I think some of the reasons Muslims are so disliked here is first, their numbers have risen so fast that people feel strange seeing so many veiled women walking around. Secondly, they very much stick to themselves, even the 2nd and 3rd generation. As a half foreigner Paris can easily hang with the 'Allochtone' kids - even though he's white. He says they are much more easy going and open and friendly than 'whites' but he doesn't like the super macho behavior the men have and the girls never hang with the boys. Even the 2nd and 3rd generations (Egyptian, Turks and Moroccans) have a huge space between girls and boys. Thirdly, generally speaking they are from lower class families and have come here for economic reasons so you get the more conservative families who fill the more manual jobs. The back side of this is that they don't make sure their kids get into higher schools but vocational schools. In north African countries trades are still respected jobs but here if you have a trade it is not respected at all so the next generations get in trouble a lot because they feel they have a lower place in society (and in work they do). The North Africans tend to let their boys and teens hang outside until late at night on the streets which is a culture clash, especially in the cities. And of course there are the regular stories on the news of female genital mutilation, honor killings and yet another radical Muslim cleric that really gets the white population wound up. In a country of only 17 million people and little or no crime, those stories are often the only 'crime' story on the news.
The story on TV this past week is evidently many 2nd generation boys are being married off to girls from the 'home' countries because the 2nd generation girls are too western and modern. Parents want a 'good' girl and not Muslim girls that have been 'ruined' by the western culture. Story was first brought to light because these girls are new immigrants with little or no education. They don't know the language and the government pays the bills to get them integrated. Being isolated in a new country with only in-laws as family they are all set for physical and emotional abuse with no place to turn. When they do get help it is again the government that pays the bill.
Its my experience that the Turks are the most modern and metropolitan of the various groups. The Turks have the businesses and women work beside the men. They are very friendly to me but only to a point. They have also been the easiest for me to get along with (not to mention the great food...yum yum).
Most Muslims have never heard of Jesus Christ and those who have only mention him to get brownie points with a Christian. In my experience the Egyptians do that the most. They seem to want to impress 'westerners' and impress those in the east as well. Sort of a two faced thing going on.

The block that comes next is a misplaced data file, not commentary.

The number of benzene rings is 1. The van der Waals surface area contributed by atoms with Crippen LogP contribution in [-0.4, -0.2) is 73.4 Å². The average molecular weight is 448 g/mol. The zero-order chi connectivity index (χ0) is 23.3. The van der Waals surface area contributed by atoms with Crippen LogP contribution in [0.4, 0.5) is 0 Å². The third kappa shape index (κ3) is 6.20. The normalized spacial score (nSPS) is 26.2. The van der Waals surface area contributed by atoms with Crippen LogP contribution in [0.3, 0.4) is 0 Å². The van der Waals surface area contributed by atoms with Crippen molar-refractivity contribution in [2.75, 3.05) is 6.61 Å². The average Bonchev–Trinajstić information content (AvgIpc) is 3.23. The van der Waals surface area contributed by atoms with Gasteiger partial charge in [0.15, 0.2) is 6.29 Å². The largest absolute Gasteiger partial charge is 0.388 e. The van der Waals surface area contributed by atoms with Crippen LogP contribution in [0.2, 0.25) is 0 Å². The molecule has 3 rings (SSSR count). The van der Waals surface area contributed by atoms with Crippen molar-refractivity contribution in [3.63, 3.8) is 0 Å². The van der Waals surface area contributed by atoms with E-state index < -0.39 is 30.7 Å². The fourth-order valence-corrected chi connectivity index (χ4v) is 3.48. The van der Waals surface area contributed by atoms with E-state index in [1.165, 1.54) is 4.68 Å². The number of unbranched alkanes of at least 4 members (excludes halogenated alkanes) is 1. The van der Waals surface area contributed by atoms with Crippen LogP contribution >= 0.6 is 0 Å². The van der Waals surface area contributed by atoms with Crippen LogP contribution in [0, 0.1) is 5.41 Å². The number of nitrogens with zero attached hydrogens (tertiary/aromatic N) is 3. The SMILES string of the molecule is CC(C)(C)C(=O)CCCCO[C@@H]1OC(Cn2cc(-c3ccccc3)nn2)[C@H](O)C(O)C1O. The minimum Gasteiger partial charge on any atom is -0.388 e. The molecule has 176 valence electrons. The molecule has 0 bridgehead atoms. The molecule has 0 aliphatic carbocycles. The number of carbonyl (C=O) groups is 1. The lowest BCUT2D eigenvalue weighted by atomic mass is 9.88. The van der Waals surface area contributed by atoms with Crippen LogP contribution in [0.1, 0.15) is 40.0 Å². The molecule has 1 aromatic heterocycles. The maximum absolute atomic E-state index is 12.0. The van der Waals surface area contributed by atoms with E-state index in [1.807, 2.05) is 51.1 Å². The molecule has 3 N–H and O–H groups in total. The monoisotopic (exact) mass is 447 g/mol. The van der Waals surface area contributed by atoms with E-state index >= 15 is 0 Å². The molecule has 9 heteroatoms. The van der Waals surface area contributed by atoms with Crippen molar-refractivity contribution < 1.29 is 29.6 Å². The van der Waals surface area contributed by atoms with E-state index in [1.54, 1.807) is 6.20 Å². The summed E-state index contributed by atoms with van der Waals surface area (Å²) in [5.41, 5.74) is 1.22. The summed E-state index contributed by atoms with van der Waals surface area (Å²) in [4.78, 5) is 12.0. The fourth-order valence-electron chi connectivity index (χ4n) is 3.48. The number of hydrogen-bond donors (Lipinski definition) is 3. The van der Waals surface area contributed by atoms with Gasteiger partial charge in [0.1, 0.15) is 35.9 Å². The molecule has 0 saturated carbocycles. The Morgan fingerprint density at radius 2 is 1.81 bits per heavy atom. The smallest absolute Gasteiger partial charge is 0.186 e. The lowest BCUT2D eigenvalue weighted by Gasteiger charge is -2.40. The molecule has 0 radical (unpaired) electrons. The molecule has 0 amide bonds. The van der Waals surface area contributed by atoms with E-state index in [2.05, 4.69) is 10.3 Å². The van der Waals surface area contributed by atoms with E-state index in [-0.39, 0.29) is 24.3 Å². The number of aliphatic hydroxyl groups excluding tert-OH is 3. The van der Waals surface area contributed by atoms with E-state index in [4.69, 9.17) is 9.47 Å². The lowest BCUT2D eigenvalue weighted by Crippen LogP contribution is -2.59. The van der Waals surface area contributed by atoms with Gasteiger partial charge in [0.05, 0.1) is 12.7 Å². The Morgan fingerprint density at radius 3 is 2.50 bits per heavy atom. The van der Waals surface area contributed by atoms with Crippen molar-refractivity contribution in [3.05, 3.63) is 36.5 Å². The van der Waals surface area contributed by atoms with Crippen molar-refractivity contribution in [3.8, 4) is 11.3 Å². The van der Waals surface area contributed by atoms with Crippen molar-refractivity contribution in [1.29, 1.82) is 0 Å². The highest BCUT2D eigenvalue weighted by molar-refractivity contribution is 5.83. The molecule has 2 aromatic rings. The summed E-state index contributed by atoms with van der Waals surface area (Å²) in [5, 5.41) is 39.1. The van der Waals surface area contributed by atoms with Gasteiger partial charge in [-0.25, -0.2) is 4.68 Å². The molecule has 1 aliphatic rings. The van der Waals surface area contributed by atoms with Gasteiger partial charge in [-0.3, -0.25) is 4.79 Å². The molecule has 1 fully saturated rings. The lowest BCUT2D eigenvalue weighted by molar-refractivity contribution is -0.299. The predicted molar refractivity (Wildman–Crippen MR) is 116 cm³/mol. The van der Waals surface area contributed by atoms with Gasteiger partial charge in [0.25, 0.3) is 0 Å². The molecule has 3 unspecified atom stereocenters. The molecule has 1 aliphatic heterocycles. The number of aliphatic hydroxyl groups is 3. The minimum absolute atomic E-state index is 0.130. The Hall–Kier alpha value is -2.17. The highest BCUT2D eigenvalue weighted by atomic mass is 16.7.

Anonymous said...

I don't see anything wrong with banning alchoholic products, it makes sense too. Alchohol affects mind and body in unpleasent ways and there's a chance that you're liver might explode from drinking it.


That's so cool that you get to live there.


i'd really love too, i could visit Makkah and Madinah and go on Hajj!



there isn't anything wrong with covering your face for ladies (why do people think that ladies who wear Hijab need to be 'freed')


I mean if ladies cover their body with loose, modest, islamic clothing then men don't look at them. In new york and chicago, ladies carry cans of pepperspray so that they don't get harassed by others (mainly men). lots of problems could be solved just b covering up properly.


i guess i said this because i'm a muslim girl, and that's what i believe.

once someone asked me whether i was a terrorist just because i look differant (i'm not Arab, if that's what your thinking, but i'm not 'white' either). and people ask weird questions just because i wear a hijab (no way am i quitting!)

Anonymous said...

The story on TV this past week is evidently many 2nd generation boys are being married off to girls from the 'home' countries because the 2nd generation girls are too western and modern. Parents want a 'good' girl and not Muslim girls that have been 'ruined' by the western culture. Story was first brought to light because these girls are new immigrants with little or no education. They don't know the language and the government pays the bills to get them integrated. Being isolated in a new country with only in-laws as family they are all set for physical and emotional abuse with no place to turn. When they do get help it is again the government that pays the bill."



by 'ruined', they mean like they wear revealing clothes, drink, smoke, or have boyfreinds. that also means they just don't follow islamic rules